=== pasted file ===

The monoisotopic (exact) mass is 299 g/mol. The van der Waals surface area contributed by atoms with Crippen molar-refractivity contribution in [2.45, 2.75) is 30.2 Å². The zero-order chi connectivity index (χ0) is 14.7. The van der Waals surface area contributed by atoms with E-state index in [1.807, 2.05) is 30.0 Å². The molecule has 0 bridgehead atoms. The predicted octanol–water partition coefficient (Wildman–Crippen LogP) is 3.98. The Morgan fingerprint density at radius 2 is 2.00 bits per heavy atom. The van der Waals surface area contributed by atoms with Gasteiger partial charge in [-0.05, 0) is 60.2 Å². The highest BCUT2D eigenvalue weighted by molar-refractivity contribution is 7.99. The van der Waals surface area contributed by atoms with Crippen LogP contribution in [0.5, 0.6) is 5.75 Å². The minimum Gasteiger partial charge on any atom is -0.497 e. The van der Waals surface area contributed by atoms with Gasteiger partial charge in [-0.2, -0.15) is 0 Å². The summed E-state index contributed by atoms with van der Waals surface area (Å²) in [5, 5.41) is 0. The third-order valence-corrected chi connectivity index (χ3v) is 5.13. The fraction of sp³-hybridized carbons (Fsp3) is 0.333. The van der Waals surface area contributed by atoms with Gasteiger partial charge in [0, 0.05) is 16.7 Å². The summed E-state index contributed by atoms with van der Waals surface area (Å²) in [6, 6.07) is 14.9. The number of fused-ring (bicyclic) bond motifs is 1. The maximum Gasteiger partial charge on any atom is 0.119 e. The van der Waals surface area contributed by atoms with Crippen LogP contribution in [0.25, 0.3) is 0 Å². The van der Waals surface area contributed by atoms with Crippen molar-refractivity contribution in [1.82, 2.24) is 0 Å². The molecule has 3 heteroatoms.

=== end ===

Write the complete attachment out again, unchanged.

The monoisotopic (exact) mass is 299 g/mol. The van der Waals surface area contributed by atoms with Crippen molar-refractivity contribution in [2.45, 2.75) is 30.2 Å². The zero-order chi connectivity index (χ0) is 14.7. The van der Waals surface area contributed by atoms with E-state index in [1.807, 2.05) is 30.0 Å². The molecule has 0 bridgehead atoms. The predicted octanol–water partition coefficient (Wildman–Crippen LogP) is 3.98. The Morgan fingerprint density at radius 2 is 2.00 bits per heavy atom. The van der Waals surface area contributed by atoms with Gasteiger partial charge in [-0.05, 0) is 60.2 Å². The highest BCUT2D eigenvalue weighted by molar-refractivity contribution is 7.99. The van der Waals surface area contributed by atoms with Crippen LogP contribution in [0.5, 0.6) is 5.75 Å². The minimum Gasteiger partial charge on any atom is -0.497 e. The van der Waals surface area contributed by atoms with Gasteiger partial charge in [-0.2, -0.15) is 0 Å². The summed E-state index contributed by atoms with van der Waals surface area (Å²) in [5, 5.41) is 0. The third-order valence-corrected chi connectivity index (χ3v) is 5.13. The fraction of sp³-hybridized carbons (Fsp3) is 0.333. The van der Waals surface area contributed by atoms with Gasteiger partial charge in [0, 0.05) is 16.7 Å². The summed E-state index contributed by atoms with van der Waals surface area (Å²) in [6, 6.07) is 14.9. The number of fused-ring (bicyclic) bond motifs is 1. The maximum Gasteiger partial charge on any atom is 0.119 e. The van der Waals surface area contributed by atoms with Crippen LogP contribution in [0.25, 0.3) is 0 Å². The van der Waals surface area contributed by atoms with Crippen molar-refractivity contribution in [1.82, 2.24) is 0 Å². The molecule has 3 heteroatoms.